ORIGINALLY WRITTEN SHERMAN REESE
News stories are cropping up from all over with talk of various proposals between the European Union and the United States on farm subsidies.
President George W. Bush has been quoted as offering to drop U.S. farm programs if Europe will do the same, and a story this afternoon reported that Europe has offered to lower import tariffs if the United States dismantles specific parts of its domestic farm program.
Before everyone gets caught up in some euphoric sense of a breakthrough, let’s remember that, in many ways, the United States has already made the reforms that Europe is now reportedly offering to make.
The United States has not used our export subsidy program for grain in nearly 10 years, and while Europe has offered to give up export subsidies in the Doha negotiations, they have restarted export restitutions in the current marketing year.
Export subsidies are widely agreed to be the most distorting and egregious form of subsidy, and Europe’s decision to restart its export subsidy regime this year was universally criticized.
Likewise, the United States has a tariff schedule for imported agricultural goods that is among the lowest in the world. Are we now supposed to give up our domestic programs as well in order to achieve equal treatment? Why must we give twice in order to get one result?
The National Association of Wheat Growers is committed to a federal farm program that provides a safety net for producers with minimal market distortion. This is the recommendation of the Commission on 21st Century Production Agriculture, chartered by the 2002 Farm Bill, and we believe it is a sound principle.
Comprehensive farm policy also provides a significant benefit for consumers to which we all have become accustomed: food expenditures in the United States consume the lowest share of disposable income of any country in the world.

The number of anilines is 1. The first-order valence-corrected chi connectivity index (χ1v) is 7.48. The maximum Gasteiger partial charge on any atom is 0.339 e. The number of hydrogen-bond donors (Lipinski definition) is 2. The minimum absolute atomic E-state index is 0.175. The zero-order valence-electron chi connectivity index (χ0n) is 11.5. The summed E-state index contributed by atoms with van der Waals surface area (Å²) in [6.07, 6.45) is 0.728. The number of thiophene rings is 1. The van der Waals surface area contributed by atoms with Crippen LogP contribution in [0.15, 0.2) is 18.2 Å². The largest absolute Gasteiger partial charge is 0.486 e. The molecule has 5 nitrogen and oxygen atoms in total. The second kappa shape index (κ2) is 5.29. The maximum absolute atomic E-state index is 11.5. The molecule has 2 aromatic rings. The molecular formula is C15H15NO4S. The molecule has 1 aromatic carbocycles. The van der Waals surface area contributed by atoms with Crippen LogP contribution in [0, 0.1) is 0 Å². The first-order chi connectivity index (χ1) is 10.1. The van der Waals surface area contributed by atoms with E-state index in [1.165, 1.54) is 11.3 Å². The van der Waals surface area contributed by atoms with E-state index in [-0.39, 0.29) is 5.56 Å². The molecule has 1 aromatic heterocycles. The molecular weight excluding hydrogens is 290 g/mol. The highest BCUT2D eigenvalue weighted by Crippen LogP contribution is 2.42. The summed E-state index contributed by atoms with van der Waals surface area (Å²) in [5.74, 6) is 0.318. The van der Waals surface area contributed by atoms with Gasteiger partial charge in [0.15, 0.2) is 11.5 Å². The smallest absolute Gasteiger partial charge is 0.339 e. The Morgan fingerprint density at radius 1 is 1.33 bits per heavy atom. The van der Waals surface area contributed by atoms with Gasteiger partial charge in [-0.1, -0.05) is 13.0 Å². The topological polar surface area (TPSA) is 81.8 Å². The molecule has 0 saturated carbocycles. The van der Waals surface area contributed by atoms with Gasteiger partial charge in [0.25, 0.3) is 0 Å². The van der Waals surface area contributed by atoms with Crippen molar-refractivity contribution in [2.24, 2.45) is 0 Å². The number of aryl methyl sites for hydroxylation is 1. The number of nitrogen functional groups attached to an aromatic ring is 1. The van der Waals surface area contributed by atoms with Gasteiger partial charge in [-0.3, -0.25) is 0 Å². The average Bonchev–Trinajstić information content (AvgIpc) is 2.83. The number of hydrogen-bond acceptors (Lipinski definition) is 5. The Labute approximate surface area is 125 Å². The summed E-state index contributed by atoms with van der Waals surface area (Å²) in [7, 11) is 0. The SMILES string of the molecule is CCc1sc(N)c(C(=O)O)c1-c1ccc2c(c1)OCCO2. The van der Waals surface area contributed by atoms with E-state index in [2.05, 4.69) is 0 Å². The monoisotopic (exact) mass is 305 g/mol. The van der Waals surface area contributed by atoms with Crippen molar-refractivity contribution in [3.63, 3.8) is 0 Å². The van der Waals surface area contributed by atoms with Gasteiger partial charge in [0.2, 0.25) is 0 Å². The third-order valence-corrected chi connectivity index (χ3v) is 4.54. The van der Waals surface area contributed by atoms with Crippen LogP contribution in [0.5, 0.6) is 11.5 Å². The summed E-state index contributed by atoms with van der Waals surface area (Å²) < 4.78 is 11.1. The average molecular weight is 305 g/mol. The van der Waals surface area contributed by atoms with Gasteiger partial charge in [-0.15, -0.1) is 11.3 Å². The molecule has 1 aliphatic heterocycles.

This does not happen by accident-it is the direct result of good farm policy.
NAWG is also supportive of a comprehensive and balanced result from the Doha negotiations that provides reforms across all three pillars: export competition, market access and domestic supports. But we cannot give up major components of domestic policy unless and until that gesture is reciprocated entirely by competitors and trading partners.
The Doha Round must produce a harmonization in aggregate support levels; the disparity between what the United States and Europe pay their producers per acre or per unit of production must be closed.
U.S. producers cannot accept another agreement that reduces everyone’s support threshold by a fixed percentage, because if we’re out-subsidized by Europe at a ratio of 6:1 at the beginning, we’ll still be out-subsidized 6:1 at the end.
Doha must produce meaningful improvements in market access that cannot be stymied with new non-tariff barriers, such as Europe’s continuing obstacles to biotechnology. It must produce meaningful disciplines on export state trading enterprises, causing them to trade at risk in the marketplace and compete on that basis.
And it must eliminate export subsidies for everyone, not just those who have already and voluntarily laid them down.
Nearly everyone hopes to see the Doha negotiations achieve a positive result. But on the path to that outcome, we must beware that we don’t offer up a loaf of bread and receive a bag of chaff in return.
Sherman Reese is president of the National Association of Wheat Growers.